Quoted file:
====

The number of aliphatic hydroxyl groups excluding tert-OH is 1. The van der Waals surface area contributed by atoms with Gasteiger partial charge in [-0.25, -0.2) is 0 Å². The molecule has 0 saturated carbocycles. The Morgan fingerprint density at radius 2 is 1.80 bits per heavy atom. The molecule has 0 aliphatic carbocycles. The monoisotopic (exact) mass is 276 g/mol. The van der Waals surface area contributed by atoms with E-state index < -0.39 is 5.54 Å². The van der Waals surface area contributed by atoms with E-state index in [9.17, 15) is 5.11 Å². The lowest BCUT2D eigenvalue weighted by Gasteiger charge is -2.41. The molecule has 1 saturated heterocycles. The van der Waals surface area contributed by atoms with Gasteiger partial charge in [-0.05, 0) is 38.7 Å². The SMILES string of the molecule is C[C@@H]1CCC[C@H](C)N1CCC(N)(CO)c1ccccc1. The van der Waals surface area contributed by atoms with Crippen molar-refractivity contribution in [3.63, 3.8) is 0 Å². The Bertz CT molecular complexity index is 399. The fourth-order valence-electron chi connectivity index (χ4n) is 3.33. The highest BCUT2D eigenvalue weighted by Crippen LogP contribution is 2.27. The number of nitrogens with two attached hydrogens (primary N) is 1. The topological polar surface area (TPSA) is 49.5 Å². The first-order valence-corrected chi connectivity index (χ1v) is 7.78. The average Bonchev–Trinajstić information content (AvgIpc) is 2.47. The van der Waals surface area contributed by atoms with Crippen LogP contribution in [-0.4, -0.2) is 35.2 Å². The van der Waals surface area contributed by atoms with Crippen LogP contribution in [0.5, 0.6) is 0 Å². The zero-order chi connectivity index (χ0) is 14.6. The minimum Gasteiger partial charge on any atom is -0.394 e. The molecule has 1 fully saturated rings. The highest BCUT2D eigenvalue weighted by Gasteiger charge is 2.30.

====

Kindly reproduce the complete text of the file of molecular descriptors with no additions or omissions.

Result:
The number of aliphatic hydroxyl groups excluding tert-OH is 1. The van der Waals surface area contributed by atoms with Gasteiger partial charge in [-0.25, -0.2) is 0 Å². The molecule has 0 saturated carbocycles. The Morgan fingerprint density at radius 2 is 1.80 bits per heavy atom. The molecule has 0 aliphatic carbocycles. The monoisotopic (exact) mass is 276 g/mol. The van der Waals surface area contributed by atoms with E-state index < -0.39 is 5.54 Å². The van der Waals surface area contributed by atoms with E-state index in [9.17, 15) is 5.11 Å². The lowest BCUT2D eigenvalue weighted by Gasteiger charge is -2.41. The molecule has 1 saturated heterocycles. The van der Waals surface area contributed by atoms with Gasteiger partial charge in [-0.05, 0) is 38.7 Å². The SMILES string of the molecule is C[C@@H]1CCC[C@H](C)N1CCC(N)(CO)c1ccccc1. The van der Waals surface area contributed by atoms with Crippen molar-refractivity contribution in [3.63, 3.8) is 0 Å². The Bertz CT molecular complexity index is 399. The fourth-order valence-electron chi connectivity index (χ4n) is 3.33. The highest BCUT2D eigenvalue weighted by Crippen LogP contribution is 2.27. The number of nitrogens with two attached hydrogens (primary N) is 1. The topological polar surface area (TPSA) is 49.5 Å². The first-order valence-corrected chi connectivity index (χ1v) is 7.78. The average Bonchev–Trinajstić information content (AvgIpc) is 2.47. The van der Waals surface area contributed by atoms with Crippen LogP contribution in [-0.4, -0.2) is 35.2 Å². The van der Waals surface area contributed by atoms with Crippen LogP contribution in [0.5, 0.6) is 0 Å². The zero-order chi connectivity index (χ0) is 14.6. The minimum Gasteiger partial charge on any atom is -0.394 e. The molecule has 1 fully saturated rings. The highest BCUT2D eigenvalue weighted by Gasteiger charge is 2.30.